A crew photograph on the memorial in Endcliffe Park, Sheffield, where Tony Foulds, 82, will see his lifelong dream fulfilled today when warplanes from Britain and the United States stage a flypast to salute the 75th anniversary of a crash which claimed the lives of 10 American airmen.
The grave of Staff Sergeant Harry Estabrooks, who perished along with nine others when his B-17 Bomber, named 'Mi Amigo', crashed in Sheffield's Endcliffe Park in 1944, is decorated with sand from Omaha beach in Normandy before a wreath laying ceremony at the Cambridge American Cemetery in Coton, Cambridgeshire.
A woman pays her respects at the grave of Sergeant Maurice Robbins and Sergeant Charles Tuttle at the Cambridge American Cemetery in Coton, Cambridgeshire, who perished along with eight others when their B-17 Bomber, named 'Mi Amigo', crashed in Sheffield's Endcliffe Park in 1944.
Flowers on the nameplates on the memorial in Endcliffe Park, Sheffield, where Tony Foulds, 82, will see his lifelong dream fulfilled today when warplanes from Britain and the United States stage a flypast to salute the 75th anniversary of a crash which claimed the lives of 10 American airmen.
A crew photograph on the memorial in Endcliffe Park, Sheffield, where Tony Foulds, 82, will see his lifelong dream fulfilled today when warplanes from Britain and the United States stage a flypast to salute the 75th anniversary of a crash which claimed the lives of 10 American airmen.
Tony Foulds, 82, waits in Endcliffe Park, Sheffield, to see his lifelong dream fulfilled today when warplanes from Britain and the United States stage a flypast over the memorial to salute the 75th anniversary of a crash which claimed the lives of 10 American airmen.
Tony Foulds, 82, waits in Endcliffe Park, Sheffield, to see his lifelong dream fulfilled today when warplanes from Britain and the United States stage a flypast over the memorial to salute the 75th anniversary of a crash which claimed the lives of 10 American airmen.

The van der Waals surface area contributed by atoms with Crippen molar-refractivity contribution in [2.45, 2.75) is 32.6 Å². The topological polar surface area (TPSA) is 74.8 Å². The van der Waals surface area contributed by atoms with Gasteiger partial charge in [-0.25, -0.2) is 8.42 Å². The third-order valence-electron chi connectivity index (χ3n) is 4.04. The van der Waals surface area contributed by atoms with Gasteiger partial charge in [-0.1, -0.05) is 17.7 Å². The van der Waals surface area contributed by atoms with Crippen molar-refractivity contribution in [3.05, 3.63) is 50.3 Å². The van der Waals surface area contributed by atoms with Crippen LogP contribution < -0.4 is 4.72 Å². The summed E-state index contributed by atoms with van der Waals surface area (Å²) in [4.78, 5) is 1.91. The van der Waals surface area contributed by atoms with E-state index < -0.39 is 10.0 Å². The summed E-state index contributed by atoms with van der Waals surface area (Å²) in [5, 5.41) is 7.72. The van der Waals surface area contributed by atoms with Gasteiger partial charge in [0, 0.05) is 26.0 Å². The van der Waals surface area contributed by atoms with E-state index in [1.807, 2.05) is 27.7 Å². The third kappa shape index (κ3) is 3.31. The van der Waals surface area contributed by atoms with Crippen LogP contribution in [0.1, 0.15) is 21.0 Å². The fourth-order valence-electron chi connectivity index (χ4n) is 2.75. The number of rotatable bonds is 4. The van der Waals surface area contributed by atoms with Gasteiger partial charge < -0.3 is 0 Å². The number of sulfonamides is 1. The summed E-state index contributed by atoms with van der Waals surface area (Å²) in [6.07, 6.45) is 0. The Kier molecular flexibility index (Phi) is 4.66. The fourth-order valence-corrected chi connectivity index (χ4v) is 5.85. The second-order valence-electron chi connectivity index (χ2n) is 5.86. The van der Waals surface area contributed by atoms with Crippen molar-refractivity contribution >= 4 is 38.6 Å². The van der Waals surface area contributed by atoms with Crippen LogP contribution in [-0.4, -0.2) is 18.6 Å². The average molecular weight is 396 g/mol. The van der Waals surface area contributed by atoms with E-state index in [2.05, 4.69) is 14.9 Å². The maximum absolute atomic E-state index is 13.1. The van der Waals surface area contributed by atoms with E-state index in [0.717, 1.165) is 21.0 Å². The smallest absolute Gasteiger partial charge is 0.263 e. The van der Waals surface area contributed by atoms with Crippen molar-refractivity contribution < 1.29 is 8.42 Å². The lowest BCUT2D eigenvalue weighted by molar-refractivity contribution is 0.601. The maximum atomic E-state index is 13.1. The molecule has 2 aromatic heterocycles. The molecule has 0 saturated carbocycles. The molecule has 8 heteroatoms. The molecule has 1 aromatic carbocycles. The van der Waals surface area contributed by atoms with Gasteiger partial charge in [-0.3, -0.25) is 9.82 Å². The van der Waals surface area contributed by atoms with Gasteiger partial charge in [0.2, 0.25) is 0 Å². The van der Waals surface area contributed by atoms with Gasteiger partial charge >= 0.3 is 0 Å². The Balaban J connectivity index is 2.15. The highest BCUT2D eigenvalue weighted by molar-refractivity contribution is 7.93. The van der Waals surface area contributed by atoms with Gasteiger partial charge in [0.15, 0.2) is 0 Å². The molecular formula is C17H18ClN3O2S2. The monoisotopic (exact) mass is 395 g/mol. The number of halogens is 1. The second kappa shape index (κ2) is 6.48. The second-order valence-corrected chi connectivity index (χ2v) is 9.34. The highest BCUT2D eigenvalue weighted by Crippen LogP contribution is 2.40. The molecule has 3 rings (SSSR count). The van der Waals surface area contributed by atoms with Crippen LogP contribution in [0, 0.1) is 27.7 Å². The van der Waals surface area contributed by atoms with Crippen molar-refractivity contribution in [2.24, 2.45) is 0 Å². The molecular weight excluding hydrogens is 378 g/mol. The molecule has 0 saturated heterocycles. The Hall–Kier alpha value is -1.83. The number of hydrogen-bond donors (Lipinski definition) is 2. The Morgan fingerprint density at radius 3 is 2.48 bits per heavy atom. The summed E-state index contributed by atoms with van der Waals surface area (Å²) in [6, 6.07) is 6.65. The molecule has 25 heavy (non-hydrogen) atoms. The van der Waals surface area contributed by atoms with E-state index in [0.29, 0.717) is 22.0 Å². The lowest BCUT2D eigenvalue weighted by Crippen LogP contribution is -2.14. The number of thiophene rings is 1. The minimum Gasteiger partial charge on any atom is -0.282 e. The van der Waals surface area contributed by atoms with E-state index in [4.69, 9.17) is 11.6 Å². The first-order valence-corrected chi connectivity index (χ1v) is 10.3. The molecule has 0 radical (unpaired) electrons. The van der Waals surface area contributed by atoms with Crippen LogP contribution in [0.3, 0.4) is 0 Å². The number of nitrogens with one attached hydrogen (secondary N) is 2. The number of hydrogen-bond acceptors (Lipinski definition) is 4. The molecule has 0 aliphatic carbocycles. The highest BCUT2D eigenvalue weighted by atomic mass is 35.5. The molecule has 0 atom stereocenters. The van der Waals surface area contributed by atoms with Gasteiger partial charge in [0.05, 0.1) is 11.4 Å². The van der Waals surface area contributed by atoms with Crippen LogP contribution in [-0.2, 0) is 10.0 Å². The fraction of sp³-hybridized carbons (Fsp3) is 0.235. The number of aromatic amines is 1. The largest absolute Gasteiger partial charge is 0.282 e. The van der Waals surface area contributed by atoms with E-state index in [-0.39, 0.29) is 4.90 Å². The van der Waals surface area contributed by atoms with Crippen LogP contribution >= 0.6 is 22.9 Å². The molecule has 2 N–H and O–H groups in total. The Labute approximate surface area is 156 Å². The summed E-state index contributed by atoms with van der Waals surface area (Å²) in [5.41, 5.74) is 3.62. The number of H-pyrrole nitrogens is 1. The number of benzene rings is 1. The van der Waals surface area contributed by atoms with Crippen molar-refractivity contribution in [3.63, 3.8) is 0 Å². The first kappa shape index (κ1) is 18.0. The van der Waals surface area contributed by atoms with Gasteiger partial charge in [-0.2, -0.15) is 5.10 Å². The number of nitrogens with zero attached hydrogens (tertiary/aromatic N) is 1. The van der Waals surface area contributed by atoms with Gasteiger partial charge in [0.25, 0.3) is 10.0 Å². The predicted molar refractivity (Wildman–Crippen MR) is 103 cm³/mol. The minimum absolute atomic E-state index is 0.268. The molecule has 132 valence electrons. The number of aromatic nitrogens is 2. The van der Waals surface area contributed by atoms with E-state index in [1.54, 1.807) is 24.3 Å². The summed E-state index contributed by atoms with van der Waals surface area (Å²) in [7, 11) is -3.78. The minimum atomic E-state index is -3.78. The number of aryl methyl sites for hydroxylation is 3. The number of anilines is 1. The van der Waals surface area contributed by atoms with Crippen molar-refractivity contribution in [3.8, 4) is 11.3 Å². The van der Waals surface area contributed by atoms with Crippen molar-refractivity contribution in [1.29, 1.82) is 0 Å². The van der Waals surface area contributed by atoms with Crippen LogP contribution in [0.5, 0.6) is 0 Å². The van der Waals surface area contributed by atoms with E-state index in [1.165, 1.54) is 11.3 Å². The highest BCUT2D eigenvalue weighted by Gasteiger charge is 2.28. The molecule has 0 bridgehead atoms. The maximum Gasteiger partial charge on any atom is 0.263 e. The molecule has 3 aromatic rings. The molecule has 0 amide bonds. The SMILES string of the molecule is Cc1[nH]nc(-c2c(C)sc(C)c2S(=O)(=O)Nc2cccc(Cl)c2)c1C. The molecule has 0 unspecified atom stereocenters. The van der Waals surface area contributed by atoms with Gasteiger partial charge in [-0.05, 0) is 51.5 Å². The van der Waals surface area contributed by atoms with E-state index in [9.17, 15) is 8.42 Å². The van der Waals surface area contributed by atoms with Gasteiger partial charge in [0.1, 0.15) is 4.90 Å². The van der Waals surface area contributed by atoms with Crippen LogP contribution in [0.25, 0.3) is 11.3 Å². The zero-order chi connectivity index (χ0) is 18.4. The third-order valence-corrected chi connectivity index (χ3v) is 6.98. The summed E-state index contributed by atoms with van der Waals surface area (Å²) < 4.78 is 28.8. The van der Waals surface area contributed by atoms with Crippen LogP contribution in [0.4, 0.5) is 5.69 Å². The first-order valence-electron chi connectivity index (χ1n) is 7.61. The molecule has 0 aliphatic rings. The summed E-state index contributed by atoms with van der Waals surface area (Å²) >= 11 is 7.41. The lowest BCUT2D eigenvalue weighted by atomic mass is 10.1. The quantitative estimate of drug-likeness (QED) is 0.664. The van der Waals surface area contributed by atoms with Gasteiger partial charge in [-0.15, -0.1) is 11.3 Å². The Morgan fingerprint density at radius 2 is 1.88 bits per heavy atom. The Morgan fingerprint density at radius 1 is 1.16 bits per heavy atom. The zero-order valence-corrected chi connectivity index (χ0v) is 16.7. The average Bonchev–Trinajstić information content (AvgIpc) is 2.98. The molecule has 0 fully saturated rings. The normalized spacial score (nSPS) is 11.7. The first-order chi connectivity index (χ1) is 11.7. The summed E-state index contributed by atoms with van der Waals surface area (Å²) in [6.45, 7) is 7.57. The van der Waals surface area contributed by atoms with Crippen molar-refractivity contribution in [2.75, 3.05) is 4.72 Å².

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After a chance meeting with BBC Breakfast presented Dan Walker as he walked his dog, a social media campaign began to hold a special flypast to remember the men on the 75th anniversary of the crash.

The dream came true on Friday as thousands of people gathered in the part with Mr Foulds to watch the impressive flypast, which included F-15E Strike Eagles from the US Air Force and a Typhoon from the RAF.

The pensioner, who broke down in tears after the names of the dead men were read out at the memorial, said of the airmen: "If it hadn't been for them, I wouldn't be here with my family."

"It's more than bravery, what they did. They saved me, and I mean saved me."

Mr Foulds thanked the crowd for coming and joked that he would like to receive £10 from all of them.

In the days before the flypast, he was also able to meet the families of the airmen that lost their lives as the plane returned from a bombing raid 75 years ago, describing them as "lovely, lovely people".

The phrases '#TonyGotAFlypast' and '#RememberTheTen' were top trends on Twitter in the aftermath of the event, which was backed by Mr Walker.

Speaking from Tanzania as he prepares to climb Mount Kilimanjaro for Comic Relief, the BBC presenter told Mr Foulds: "The last six weeks have been remarkable from my point of view.

"From you and I meeting on a dog walk in the park in the first week of January to me asking how you were – that's how it all started – you telling me this unbelievable story and saying you'd love a flypast for the 75th anniversary, and here we are now.

"I know you jokingly asked everybody for a tenner who are there at the park today, but it's not about the money, it's never been about you.

"Tony, it's always been about those 10 men who you think saved your life 75 years ago."

Mr Foulds responded: "Well I know they saved my life, I didn't just think it. If it hadn't have been for them, I wouldn't be here with my family."

Taking to Twitter after the flypast, Dan Walker said: "I knew Sheffield wouldn't let us down. Wow!

"This is the most incredible thing I have ever been involved in."

He later added: "The next step is getting Tony an honour from the Queen. Please retweet & like this and I'll use this in the submission."

- This article originally appeared on Yahoo UK